During the last decade increasing attention has been drawn to Iceland, an island in the midst of North Atlantic Ocean 21/2 times the size of Switzerland, but with a population of just 326,000 inhabitants.
The beauty of this inhospitable and deserted paradise triggers much curiosity and fascination. The particular geology of this oceanic island with around 30 active volcanoes and thousands of the famous geysers provides a sublime extra-terrestrial landscape. These geological conditions generate also substantial energy resources. Consequently the land has been increasingly targeted for industrial development.
Iceland Lessons, the latest volume in the Teaching and Research in Architecture series, presents the findings of the recent campaign on Iceland by the students and faculty at laba as well as architectural projects based on the new research. The campaign's objective was to explore potentials that could emerge from the relationships--and areas of conflict--between architecture and landscape, urban and rural, culture and nature, artificial and natural, and human and non-human, rather than promoting growth, urbanization and industrialisation, or upholding concept of Iceland's nature existing as a single autonomous object that should be kept intact. The new book investigates the spatial and ecological impact of a hypothetical industrialization of Iceland and questions the relationship between these seemingly opposing categories.laba (Laboratory Basel) is the Basel-based satellite studio affiliated to the Ecole Polytechnique Federal de Lausanne's (EPFL) School of Architecture, founded in 2005 and directed by Swiss architect Harry Gugger. Its goal is to offer a well-rounded education allowing architects to understand the design and building process in its entirety and to be pro-active participants in this process. Teaching and Research in Architecture is laba's series of publications.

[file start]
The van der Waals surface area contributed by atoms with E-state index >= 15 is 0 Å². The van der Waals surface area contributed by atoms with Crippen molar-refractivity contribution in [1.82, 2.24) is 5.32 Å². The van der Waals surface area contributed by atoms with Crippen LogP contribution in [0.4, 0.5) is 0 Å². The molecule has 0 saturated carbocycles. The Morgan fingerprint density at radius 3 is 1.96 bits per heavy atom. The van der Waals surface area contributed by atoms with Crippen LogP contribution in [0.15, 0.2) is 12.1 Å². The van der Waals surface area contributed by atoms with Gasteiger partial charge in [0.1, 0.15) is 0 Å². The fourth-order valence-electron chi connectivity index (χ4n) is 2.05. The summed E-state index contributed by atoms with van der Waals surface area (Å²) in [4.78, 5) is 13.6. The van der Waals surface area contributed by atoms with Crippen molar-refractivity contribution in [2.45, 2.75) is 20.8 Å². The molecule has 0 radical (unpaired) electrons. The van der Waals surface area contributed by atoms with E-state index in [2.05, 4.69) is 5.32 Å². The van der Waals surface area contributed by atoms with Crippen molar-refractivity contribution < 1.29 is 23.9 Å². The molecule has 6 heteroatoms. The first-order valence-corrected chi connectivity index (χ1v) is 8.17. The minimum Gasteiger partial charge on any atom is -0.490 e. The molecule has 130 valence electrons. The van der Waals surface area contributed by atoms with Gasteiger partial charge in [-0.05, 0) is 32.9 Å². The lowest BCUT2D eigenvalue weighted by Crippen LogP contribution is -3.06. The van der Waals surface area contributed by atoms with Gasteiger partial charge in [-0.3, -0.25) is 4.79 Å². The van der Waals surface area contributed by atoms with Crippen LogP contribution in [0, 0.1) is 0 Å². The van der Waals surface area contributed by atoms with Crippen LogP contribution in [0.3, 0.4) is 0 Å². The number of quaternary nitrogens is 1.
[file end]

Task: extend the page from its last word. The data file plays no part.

Iceland has fewer than 350,000 inhabitants, with half in Reykjavik, but the beautiful yet sparsely inhabited island in the North Atlantic is rich in natural resources. In particular, its huge hydrothermal and geothermal potential allows for the production of sustainable energy, which can be utilized in various industries. As a result, Iceland has become increasingly attractive for industrial development.
Icelandic Lessons presents the findings from recent research efforts undertaken by Laboratory Basel (Laba), founded in 2005 as a satellite studio affiliated with the École Polytechnique Fédérale de Lausanne. Swiss architect Harry Gugger established the studio with the aim of offering an all-encompassing education that enables architects to understand the design and building process in its entirety, and thus be proactive participants in the creation of the built environment. The objective of Laba’s most recent research was to investigate the potential spatial and ecological impact of industrialization on Iceland by exploring key areas of conflict, including the relationships between landscape and architecture, rural and urban areas, and nature and culture, among others. Highly illustrated with photographs, maps, and plans, the book presents not only a carefully imagined future, but also the part architecture and design can play in making it better.